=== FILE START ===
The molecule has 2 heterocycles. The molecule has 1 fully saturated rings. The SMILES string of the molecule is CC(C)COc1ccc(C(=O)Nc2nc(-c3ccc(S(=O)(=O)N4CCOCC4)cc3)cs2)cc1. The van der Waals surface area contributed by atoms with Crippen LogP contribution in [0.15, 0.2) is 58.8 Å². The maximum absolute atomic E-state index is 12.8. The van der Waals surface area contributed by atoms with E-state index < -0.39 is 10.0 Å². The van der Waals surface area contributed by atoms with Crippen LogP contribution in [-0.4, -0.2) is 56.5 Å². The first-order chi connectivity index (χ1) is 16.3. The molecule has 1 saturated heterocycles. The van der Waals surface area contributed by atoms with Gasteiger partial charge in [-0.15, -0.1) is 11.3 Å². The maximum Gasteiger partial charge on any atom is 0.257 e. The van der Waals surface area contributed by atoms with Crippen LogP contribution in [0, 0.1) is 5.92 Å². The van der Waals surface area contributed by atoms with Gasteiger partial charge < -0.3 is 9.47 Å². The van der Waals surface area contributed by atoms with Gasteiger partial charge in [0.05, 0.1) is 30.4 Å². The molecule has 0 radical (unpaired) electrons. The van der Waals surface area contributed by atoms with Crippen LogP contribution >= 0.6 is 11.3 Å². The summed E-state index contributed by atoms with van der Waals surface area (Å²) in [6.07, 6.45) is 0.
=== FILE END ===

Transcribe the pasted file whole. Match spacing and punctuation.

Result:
The molecule has 2 heterocycles. The molecule has 1 fully saturated rings. The SMILES string of the molecule is CC(C)COc1ccc(C(=O)Nc2nc(-c3ccc(S(=O)(=O)N4CCOCC4)cc3)cs2)cc1. The van der Waals surface area contributed by atoms with Crippen LogP contribution in [0.15, 0.2) is 58.8 Å². The maximum absolute atomic E-state index is 12.8. The van der Waals surface area contributed by atoms with E-state index < -0.39 is 10.0 Å². The van der Waals surface area contributed by atoms with Crippen LogP contribution in [-0.4, -0.2) is 56.5 Å². The first-order chi connectivity index (χ1) is 16.3. The molecule has 1 saturated heterocycles. The van der Waals surface area contributed by atoms with Gasteiger partial charge in [-0.15, -0.1) is 11.3 Å². The maximum Gasteiger partial charge on any atom is 0.257 e. The van der Waals surface area contributed by atoms with Crippen LogP contribution in [0, 0.1) is 5.92 Å². The van der Waals surface area contributed by atoms with Gasteiger partial charge < -0.3 is 9.47 Å². The van der Waals surface area contributed by atoms with Gasteiger partial charge in [0.05, 0.1) is 30.4 Å². The molecule has 0 radical (unpaired) electrons. The van der Waals surface area contributed by atoms with Crippen LogP contribution >= 0.6 is 11.3 Å². The summed E-state index contributed by atoms with van der Waals surface area (Å²) in [6.07, 6.45) is 0.